Captain Charles Fryatt was born and raised in Southampton
A ship's captain from Southampton who became a war hero is being commemorated by the Imperial War Museum.
In March 1915 Captain Charles Fryatt rammed a German U-boat to save his civilian ship, SS Brussels, from attack.
He became a national hero but was later captured and executed by the Germans.
Fryatt's story became known around the world at the time, and is being re-told at a new display at Imperial War Museum North.
Captain Fryatt's fame has faded over the 95 years since he steamed at full speed towards the U-33 submarine.
However, at the time, he had been praised in the House of Commons and awarded a gold watch for his actions in forcing the submarine to retreat.
The story of Captain Fryatt was well known during World War I
When he was surrounded and captured the following year, he destroyed a diplomatic bag to avoid state secrets getting into enemy hands and ensured the safety of his civilian passengers and crew.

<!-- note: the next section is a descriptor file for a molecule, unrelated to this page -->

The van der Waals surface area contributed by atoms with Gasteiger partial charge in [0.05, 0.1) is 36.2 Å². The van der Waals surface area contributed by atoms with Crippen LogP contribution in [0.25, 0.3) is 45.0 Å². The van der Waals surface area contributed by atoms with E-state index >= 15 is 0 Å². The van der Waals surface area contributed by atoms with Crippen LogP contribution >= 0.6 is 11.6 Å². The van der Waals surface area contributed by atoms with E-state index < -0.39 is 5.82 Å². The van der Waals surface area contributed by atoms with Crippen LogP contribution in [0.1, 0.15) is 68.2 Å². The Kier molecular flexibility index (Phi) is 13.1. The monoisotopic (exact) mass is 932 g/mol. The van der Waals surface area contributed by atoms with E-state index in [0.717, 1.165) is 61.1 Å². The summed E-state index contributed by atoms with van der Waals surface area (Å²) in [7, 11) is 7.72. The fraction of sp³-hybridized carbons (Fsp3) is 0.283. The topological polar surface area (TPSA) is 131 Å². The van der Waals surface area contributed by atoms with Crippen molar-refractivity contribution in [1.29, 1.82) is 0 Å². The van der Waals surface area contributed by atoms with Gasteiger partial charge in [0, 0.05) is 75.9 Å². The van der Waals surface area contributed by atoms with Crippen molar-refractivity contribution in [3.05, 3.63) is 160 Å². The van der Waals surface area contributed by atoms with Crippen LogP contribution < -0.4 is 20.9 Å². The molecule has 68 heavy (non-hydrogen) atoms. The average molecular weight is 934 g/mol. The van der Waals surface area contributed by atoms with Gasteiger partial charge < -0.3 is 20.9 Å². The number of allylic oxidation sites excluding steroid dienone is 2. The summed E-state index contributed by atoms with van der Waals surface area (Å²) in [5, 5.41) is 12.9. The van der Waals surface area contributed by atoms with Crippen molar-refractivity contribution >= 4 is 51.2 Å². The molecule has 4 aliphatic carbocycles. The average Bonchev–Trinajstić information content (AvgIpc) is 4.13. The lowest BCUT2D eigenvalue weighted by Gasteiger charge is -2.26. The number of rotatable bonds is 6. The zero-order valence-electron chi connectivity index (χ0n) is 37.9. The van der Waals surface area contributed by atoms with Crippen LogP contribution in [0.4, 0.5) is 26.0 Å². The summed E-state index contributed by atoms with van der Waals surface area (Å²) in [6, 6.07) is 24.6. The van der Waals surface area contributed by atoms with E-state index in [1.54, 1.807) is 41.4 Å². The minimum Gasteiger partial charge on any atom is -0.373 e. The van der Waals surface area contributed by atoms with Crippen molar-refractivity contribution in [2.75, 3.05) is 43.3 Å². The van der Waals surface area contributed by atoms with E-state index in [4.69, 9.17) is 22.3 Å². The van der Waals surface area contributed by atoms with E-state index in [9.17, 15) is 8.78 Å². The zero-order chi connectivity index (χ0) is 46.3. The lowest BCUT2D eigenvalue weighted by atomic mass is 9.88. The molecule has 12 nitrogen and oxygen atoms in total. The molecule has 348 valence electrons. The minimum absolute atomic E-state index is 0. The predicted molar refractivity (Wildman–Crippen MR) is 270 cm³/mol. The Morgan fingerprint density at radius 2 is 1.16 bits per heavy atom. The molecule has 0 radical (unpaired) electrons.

However the gold watch was used as evidence by the German authorities to claim he was a civilian who took up arms. He was executed by firing squad after a short court martial.
The killing of a civilian captain caused an international outcry. Later a Canadian mountain and a breed of tulip were named after him as a tribute, as well as countless street names.
Captain Fryatt's great niece, Doris Stewart, 90, still lives in Southampton.
Thousands turned out for the repatriation of Captain Fryatt
Although she had seen a photo of her fated great uncle and knew he had died in the war, Ms Stewart had no idea about the full story of his heroism until she heard a talk by an American historian.
Since discovering the war hero in her family's past, Ms Stewart has dedicated her time to ensuring he is recognised.
In 2007 a plaque was unveiled at Freemantle School in Southampton, where Captain Fryatt was educated in the 1870s.
Ms Stewart said: "I'm sorry we didn't know the story years ago, we could have done more. We thought it was an act of war, not a murder."
She added the recognition by the Imperial War Museum was "a great honour".
After Captain Fryatt's death, the government began to ensure merchant vessels were armed to defend themselves from enemy attack during wartime.
The All Aboard Stories at Sea exhibition runs at the Imperial War Museum North until April 2011.